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Corvey 'Adopt-an-Author'

Maria Jane Jewsbury

The Corvey Project at
Sheffield Hallam University

Biography of Maria Jane Jewsbury (1800-1833) by Lyndsey Clarke, 'Adopt-an-author' dissertation 2001-2.


'There is no forgetting Miss Jewsbury, whenever the gifted women of England are brought under notice'
Henry Chorley (Clarke, 1990,175)

Maria Jane Jewsbury was an enthusiastic and fairly satirical writer of poems, essays, and fiction. She was born on 25 October 1800 in a small village called Measham (Appendix 1 and 2) in Derbyshire. She attended Miss Adam's school at Shenstone but had to withdraw at the age of fourteen due to bad health. (Fryckstedt 1984,179) Her father, Thomas Jewsbury, was a cotton merchant who learned from the first Robert Peel. Her mother, Maria Smith was from Warwickshire, a town called Coleshill, they married in 1799. In 1818 when his business ran into financial difficulties, Thomas moved the family to 42 Grosvenor Street, Chorlton-on-Medlock, Manchester (Appendix 3). Moving to the city offered so much more to Jewsbury than a small village in the country, Manchester offered libraries and a cultivated society. She was the eldest of seven children; Thomas Smith was born 1802, Henry Richard was born 1803, Geraldine was born 1812, Arthur was born 1815 and Frank was born 1819. (Gillett, 1932,xlv) When her mother died in 1919 she took over, the youngest child being just one month old. Her literary career went on hold as she tried to juggle the difficulties of her domestic responsibilities and her ambition for being a writer. 'My domestic occupations continued as laborious as ever. I could neither read nor write legitimately until the day was over.' (Chorley, 1836, 166)

Jewsbury's work was first spotted in the Manchester Gazette, by Alaric Watts, who was then the Editor of the Manchester Courier. Watts encouraged her to write and she consequently contributed to many gift books and annuals. (Shatlock, 1993, 234) The ideas she induced were to create awareness of the difficult position of talented women in the patriarchal society. Phantasmagoria (1825) was her first collection of works; it came in two volumes and contained verse and prose. The collection was dedicated to Wordsworth, someone of great influence on her writing. (Appendix 4) This created a friendship between Jewsbury and Wordsworth's family, which continued until she died.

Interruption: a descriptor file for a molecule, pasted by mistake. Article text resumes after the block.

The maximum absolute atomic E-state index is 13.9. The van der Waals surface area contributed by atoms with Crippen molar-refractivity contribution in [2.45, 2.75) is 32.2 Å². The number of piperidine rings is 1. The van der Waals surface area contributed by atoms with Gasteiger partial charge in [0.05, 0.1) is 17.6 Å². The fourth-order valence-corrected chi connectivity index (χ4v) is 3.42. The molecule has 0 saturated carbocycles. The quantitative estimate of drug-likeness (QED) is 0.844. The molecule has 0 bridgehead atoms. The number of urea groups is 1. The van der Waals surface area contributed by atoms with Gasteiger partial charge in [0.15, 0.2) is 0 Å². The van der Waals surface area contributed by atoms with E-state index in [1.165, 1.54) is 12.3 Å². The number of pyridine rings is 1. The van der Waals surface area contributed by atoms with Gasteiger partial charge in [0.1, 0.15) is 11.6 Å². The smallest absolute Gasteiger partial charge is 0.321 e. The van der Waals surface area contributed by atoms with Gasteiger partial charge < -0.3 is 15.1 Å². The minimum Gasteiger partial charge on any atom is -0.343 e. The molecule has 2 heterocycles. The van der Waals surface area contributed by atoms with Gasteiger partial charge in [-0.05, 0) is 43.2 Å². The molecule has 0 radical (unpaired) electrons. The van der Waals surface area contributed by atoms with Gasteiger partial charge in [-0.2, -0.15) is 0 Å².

She became very ill in 1826 and this halted her writing for a short while, but then in 1828 she published Letters to the Young, this was based on letters written to her sister Geraldine (Appendix 5) who also went on to be a famous writer. In 1828 she had a working holiday in Wales with Felicia Hemans (Appendix 6) and wrote Lays of Leisure Hours. She published this in 1829 and dedicated it to Hemans. In 1830 she published The Three Histories her longest and better-known work. She became the leading writer for the Athenaeum and wrote one of the first known articles written by a woman on Jane Austen.

She had doubts about her abilities as a writer and felt trapped as a nursemaid for the family. In 1832, against her father's wishes, Jewsbury married Rev. William Fletcher, 'My father set his heart on somebody very grand, forgetting that grand people do not take fancies to tradesmen's daughters.' (Gillett, 1932,) She accompanied him to India where she died of Cholera on the 4 October 1833. As she died at the young age of thirty-three she obviously never had the opportunity to be as famous or successful as other female poets. She was still writing even up to eight days before her death and so I am sure that her popularity would have prospered if she had lived longer. Fletcher wrote, at the abrupt ending of one of Jewsbury's letters, 'More my beloved one never wrote. Eight days after this the spirit became a glorified saint.'( Lancashire Worthies, Second Series, 1874-7, 336)
Geraldine tried to collect the rest of the unpublished works of her sisters' work but unfortunately found it difficult to create contact with Fletcher. In answer to Mr Samuel Simpson, a solicitor of Lancaster, who wanted to make a memorial for Jewsbury, Geraldine writes informing him that Rev. Fletcher has retained all of Maria's work,

I fear it would be to little purpose to apply to him, as he has hitherto taken no notice of our repeated letters, nor have we had the slightest communication from him since her death - and as he is now married again, I much fear we never shall - it has, you may imagine, greatly added to our sorrow to have been thus prevented paying any respect to her memory. (Gillett, 1932, lxvi)

Thomas Jewsbury died in 1840 and from studying the census of 1841 we can see that passed on his business to his eldest son who lived fourteen houses up on 69 Grosvenor Street (Appendix 7).